The trial began and after the opening statement by the prosecution, the government attorney’s called several police officers as witnesses to provide evidence for their case. The officers recounted what happened on January 21, but it was clear by the end of their testimony that they could not prove we were loud and boisterous, a key element needed for us to be found guilty. Malachy and Claire were the pro se defendants who did most of the cross examination of the prosecution witnesses and they did an excellent job. A couple of the officers specifically stated that we were not loud and boisterous.
When the prosecution rested their case, Beth and Paki made a motion for judgment of acquittal They said that the government did not prove their case and so we should be acquitted at this point. We’ve never been granted a motion for judgment of acquittal at this point in the trial. We have always had to present our case, and I didn’t expect anything different this time.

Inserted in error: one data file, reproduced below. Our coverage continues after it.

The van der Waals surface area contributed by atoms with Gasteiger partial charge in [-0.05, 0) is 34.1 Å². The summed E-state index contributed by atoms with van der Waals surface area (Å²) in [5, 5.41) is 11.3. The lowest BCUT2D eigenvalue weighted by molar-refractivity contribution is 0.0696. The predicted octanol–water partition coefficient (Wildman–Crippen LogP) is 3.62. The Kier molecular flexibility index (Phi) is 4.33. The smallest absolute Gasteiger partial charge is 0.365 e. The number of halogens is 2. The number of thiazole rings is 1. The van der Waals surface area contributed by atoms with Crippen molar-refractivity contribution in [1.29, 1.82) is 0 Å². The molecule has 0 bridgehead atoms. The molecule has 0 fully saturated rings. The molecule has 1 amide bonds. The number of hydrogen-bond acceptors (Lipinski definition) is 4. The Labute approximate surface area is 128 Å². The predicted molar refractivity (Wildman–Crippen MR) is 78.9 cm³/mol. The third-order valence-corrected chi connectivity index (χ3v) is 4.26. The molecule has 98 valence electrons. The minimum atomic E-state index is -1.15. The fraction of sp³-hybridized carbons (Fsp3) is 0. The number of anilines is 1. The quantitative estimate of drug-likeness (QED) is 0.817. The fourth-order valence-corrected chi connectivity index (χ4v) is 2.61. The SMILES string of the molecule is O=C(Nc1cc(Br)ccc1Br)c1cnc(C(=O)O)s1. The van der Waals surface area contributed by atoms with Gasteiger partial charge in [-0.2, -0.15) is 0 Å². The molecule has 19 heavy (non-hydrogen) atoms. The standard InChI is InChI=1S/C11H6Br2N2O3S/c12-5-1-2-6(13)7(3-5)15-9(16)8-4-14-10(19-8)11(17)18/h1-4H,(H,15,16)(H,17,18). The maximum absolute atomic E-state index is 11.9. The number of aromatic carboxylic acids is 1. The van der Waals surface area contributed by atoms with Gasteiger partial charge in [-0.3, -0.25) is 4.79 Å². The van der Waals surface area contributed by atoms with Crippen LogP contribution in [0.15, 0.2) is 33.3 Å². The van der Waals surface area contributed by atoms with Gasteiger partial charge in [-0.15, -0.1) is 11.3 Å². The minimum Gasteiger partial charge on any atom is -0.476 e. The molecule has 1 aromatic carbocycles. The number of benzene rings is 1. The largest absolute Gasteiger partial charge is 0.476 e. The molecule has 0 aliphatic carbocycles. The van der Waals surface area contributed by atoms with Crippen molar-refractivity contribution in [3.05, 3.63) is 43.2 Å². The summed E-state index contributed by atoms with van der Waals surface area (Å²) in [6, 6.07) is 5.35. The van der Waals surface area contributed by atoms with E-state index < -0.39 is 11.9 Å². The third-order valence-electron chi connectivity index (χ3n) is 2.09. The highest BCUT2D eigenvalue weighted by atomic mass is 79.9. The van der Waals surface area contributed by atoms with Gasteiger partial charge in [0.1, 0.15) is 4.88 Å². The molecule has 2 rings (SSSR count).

But this time Judge Canan began to quiz the prosecutors. He said that he had asked them what their theory was at the beginning of the trial and what it meant to charge us with breach of the peace. He said that now it is an issue because the prosecution did not prove that we had breached the peace. The judge said that according to case law, in a breach of the peace individuals use words that could incite violence.
Judge Canan reminded the prosecutors that in the original charging statement we were charged with unlawful assembly, but the government only used part of the unlawful assembly statute in the charging statement. This was the section on breach of the peace and being loud and boisterous.
After the judge and the prosecutors argued back and forth several times the government said they wanted to use the whole statute at this point. This was absolutely ludicrous that they would ask for a change in the charging statement AFTER they had rested their case.
After giving the prosecution several chances to try to state how they could save their case, Judge Canan said that he would give them one more chance. After one more attempt by the prosecutor, the judge said that we were not properly charged and he would grant the motion for judgment of acquittal.